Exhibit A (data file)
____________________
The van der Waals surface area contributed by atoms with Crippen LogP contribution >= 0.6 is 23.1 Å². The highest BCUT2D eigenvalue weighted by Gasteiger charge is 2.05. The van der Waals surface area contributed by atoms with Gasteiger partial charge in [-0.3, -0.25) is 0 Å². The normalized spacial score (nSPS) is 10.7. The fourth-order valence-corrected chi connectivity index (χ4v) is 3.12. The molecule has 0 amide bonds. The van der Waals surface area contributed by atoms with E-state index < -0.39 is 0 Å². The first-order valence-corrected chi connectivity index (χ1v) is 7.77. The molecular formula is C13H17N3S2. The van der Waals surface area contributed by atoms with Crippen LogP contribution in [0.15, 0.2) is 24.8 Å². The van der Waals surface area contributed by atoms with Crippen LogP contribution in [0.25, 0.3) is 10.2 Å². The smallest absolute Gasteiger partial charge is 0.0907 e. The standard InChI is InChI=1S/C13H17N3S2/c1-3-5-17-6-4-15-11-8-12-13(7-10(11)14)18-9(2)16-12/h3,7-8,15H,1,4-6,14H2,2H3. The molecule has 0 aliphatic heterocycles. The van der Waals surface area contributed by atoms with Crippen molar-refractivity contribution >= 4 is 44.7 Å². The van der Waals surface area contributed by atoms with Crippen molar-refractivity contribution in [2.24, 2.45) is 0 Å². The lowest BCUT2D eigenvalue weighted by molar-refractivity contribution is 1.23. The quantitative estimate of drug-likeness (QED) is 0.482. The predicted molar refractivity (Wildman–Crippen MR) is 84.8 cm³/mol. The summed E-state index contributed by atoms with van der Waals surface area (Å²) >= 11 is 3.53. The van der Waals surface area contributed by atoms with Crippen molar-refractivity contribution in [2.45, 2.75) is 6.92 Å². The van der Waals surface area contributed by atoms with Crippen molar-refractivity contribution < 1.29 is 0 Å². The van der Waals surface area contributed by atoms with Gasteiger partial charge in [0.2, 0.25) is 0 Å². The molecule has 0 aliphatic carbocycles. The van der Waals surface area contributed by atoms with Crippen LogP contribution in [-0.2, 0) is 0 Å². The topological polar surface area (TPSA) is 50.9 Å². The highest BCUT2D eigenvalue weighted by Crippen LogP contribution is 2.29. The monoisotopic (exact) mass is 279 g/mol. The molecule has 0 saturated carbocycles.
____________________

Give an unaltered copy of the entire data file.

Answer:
The van der Waals surface area contributed by atoms with Crippen LogP contribution >= 0.6 is 23.1 Å². The highest BCUT2D eigenvalue weighted by Gasteiger charge is 2.05. The van der Waals surface area contributed by atoms with Gasteiger partial charge in [-0.3, -0.25) is 0 Å². The normalized spacial score (nSPS) is 10.7. The fourth-order valence-corrected chi connectivity index (χ4v) is 3.12. The molecule has 0 amide bonds. The van der Waals surface area contributed by atoms with E-state index < -0.39 is 0 Å². The first-order valence-corrected chi connectivity index (χ1v) is 7.77. The molecular formula is C13H17N3S2. The van der Waals surface area contributed by atoms with Crippen LogP contribution in [0.15, 0.2) is 24.8 Å². The van der Waals surface area contributed by atoms with Crippen LogP contribution in [0.25, 0.3) is 10.2 Å². The smallest absolute Gasteiger partial charge is 0.0907 e. The standard InChI is InChI=1S/C13H17N3S2/c1-3-5-17-6-4-15-11-8-12-13(7-10(11)14)18-9(2)16-12/h3,7-8,15H,1,4-6,14H2,2H3. The molecule has 0 aliphatic heterocycles. The van der Waals surface area contributed by atoms with Crippen molar-refractivity contribution >= 4 is 44.7 Å². The van der Waals surface area contributed by atoms with Crippen molar-refractivity contribution in [2.24, 2.45) is 0 Å². The lowest BCUT2D eigenvalue weighted by molar-refractivity contribution is 1.23. The quantitative estimate of drug-likeness (QED) is 0.482. The predicted molar refractivity (Wildman–Crippen MR) is 84.8 cm³/mol. The summed E-state index contributed by atoms with van der Waals surface area (Å²) >= 11 is 3.53. The van der Waals surface area contributed by atoms with Crippen molar-refractivity contribution in [2.45, 2.75) is 6.92 Å². The van der Waals surface area contributed by atoms with Crippen molar-refractivity contribution < 1.29 is 0 Å². The van der Waals surface area contributed by atoms with Gasteiger partial charge in [0.2, 0.25) is 0 Å². The molecule has 0 aliphatic carbocycles. The van der Waals surface area contributed by atoms with Crippen LogP contribution in [-0.2, 0) is 0 Å². The topological polar surface area (TPSA) is 50.9 Å². The highest BCUT2D eigenvalue weighted by Crippen LogP contribution is 2.29. The monoisotopic (exact) mass is 279 g/mol. The molecule has 0 saturated carbocycles.